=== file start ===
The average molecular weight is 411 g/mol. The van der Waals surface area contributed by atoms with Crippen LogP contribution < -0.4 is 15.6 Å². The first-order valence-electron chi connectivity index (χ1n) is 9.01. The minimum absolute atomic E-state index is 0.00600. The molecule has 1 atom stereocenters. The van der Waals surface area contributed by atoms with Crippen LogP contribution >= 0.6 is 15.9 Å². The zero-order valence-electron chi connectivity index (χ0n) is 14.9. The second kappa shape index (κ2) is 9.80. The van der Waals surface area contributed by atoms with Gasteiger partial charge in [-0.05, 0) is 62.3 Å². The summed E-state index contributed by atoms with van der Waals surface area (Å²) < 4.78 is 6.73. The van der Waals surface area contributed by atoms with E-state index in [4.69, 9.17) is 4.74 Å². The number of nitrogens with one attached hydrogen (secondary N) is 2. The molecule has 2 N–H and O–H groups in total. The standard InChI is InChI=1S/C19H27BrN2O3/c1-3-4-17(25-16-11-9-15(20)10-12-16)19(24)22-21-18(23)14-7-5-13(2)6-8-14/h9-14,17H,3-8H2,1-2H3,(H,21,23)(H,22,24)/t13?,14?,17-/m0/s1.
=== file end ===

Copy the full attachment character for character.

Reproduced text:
The average molecular weight is 411 g/mol. The van der Waals surface area contributed by atoms with Crippen LogP contribution < -0.4 is 15.6 Å². The first-order valence-electron chi connectivity index (χ1n) is 9.01. The minimum absolute atomic E-state index is 0.00600. The molecule has 1 atom stereocenters. The van der Waals surface area contributed by atoms with Crippen LogP contribution >= 0.6 is 15.9 Å². The zero-order valence-electron chi connectivity index (χ0n) is 14.9. The second kappa shape index (κ2) is 9.80. The van der Waals surface area contributed by atoms with Gasteiger partial charge in [-0.05, 0) is 62.3 Å². The summed E-state index contributed by atoms with van der Waals surface area (Å²) < 4.78 is 6.73. The van der Waals surface area contributed by atoms with E-state index in [4.69, 9.17) is 4.74 Å². The number of nitrogens with one attached hydrogen (secondary N) is 2. The molecule has 2 N–H and O–H groups in total. The standard InChI is InChI=1S/C19H27BrN2O3/c1-3-4-17(25-16-11-9-15(20)10-12-16)19(24)22-21-18(23)14-7-5-13(2)6-8-14/h9-14,17H,3-8H2,1-2H3,(H,21,23)(H,22,24)/t13?,14?,17-/m0/s1.